MANILA, Philippines — Manila, on a city level, has the “worst traffic on Earth,” according to the popular navigation app Waze.
The Philippines is the 9th worst place to drive, revealed the 2015 Global Driver Satisfaction Index conducted by Waze. The Philippines is only a little ahead of Costa Rica, and behind countries like Panama, Indonesia, and Romania.
Meanwhile, the top 5 countries with “most satisfying” driving experience are the Netherlands, Latvia, the United States, Sweden, and the Czech Republic.
Waze surveyed the driving experience of 50 million users across 32 countries and 167 metro areas. The report, “Driver Satisfaction Index,” is the first of its kind. Drivers were are asked to rate their driving experience from 10 (satisfying) to 1 (miserable).
The Philippines did poorly at 3.9, a big leap from the Netherlands’ 7.9 score.
The survey focused on 6 factors: traffic level by frequency and severity of traffic jams, road quality and infrastructure, driver safety, driver services, socio-economic aspect, and “Wazeyness” or the level of helpfulness and happiness within the Waze community.
The top 5 countries with the best driving experience said they had an “easy, breezy driving experience.” The US and France, according to Waze, have very light traffic due to “smaller cities with appropriate infrastructure that’s easy to navigate.”
This is a far cry from what many Filipino drivers and commuters experience every day. In the survey, an average Metro Manila commuter travels for over 45 minutes to get from home to work. Metro Manila commuters spent the most time on the road, the survey showed.
Some netizens have shared, however, that they endure even longer commutes streching from an hour or more – depending on traffic, availability of taxis and buses, MRT functionality, and the ability to use apps like GrabTaxi or Uber. (READ: #CommuterWatch)
With the country’s problematic public transportation system, many Filipinos have turned to ride sharing apps to ease their daily commute. But not everyone has access to this technology. (READ: The Filipino commuter is terrified)
The Japan International Cooperation Agency (JICA) earlier reported that the country’s traffic congestion cost the economy P2.4 billion every day in 2012. The cost of traffic will continue to rise if the government fails to provide adequate solutions, JICA said.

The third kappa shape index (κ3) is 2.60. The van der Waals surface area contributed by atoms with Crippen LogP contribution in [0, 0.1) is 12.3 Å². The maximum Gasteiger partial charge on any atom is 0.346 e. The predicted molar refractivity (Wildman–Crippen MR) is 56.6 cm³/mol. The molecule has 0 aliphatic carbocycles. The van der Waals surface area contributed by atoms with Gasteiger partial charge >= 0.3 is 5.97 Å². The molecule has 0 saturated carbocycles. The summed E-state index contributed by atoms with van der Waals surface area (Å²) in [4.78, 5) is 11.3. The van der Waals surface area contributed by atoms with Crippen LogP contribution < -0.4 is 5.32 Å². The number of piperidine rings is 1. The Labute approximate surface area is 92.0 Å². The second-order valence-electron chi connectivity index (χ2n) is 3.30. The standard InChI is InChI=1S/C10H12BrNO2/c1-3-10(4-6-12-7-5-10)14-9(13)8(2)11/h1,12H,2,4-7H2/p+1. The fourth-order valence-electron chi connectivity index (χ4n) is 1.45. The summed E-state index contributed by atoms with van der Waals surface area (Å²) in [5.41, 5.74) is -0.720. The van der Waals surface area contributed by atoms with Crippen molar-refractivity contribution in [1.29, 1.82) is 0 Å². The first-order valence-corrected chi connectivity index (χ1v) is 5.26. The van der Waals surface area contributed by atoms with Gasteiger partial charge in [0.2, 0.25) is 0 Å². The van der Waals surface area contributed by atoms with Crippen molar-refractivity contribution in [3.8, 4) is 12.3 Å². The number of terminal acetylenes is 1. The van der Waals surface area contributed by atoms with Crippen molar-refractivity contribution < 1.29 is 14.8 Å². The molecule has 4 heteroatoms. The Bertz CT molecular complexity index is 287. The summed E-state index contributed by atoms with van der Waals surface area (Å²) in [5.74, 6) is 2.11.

The Philippines also ranked the lowest in the socio-economic category, which accounts for gas prices and its impact on living, access to cars, and the ratio of cars to the population.
On the upside, the Philippines ranked first in terms of the best “driver services index,” pertaining to the number of gas stations, car services, and parking lots. It also ranked 4th in the “safety index,” which is based on the density of accidents and hazards.
2015 Global Driver Satisfaction Index
(10: Satisfied, 1: Miserable)
|Driving satisfaction||3.9||9th worst|
|Safety index||9.3||4th best|
|Driver services index||10||Best|
|Road quality||5.8||13th worst|
|‘Wazyness’ or the happiness of Waze users||3.4||6th worst|
Among “big metros,” Philippine cities Manila, Quezon City, Makati, Dasmariñas, Bacoor, Taguig, Valenzuela, and San Jose del Monte fared poorly with a score of 3.9, the 3rd lowest among the surveyed cities worldwide.
In an effort to ease the country’s many commuting woes, the government came up with a unified ticketing system for trains. The system, however, is yet to be fully operational across all stations.
The government also announced that it will be getting new MRT trains by January 2016 as part of its as part of its long-term rehabilitation plan. The MRT has been in use since 1999, with a less-than-amusing track record of delays, breakdowns, injuries, and derailment.
The beaten-up train system carries over 500,000 passengers per day even if it has a capacity for only 350,000.
What is your driving experience like? Have any suggestions on how we can fix the Philippine public transportation system? Tweet us at @moveph using #CommuterWatch, or reach us at Facebook or firstname.lastname@example.org. – Rappler.com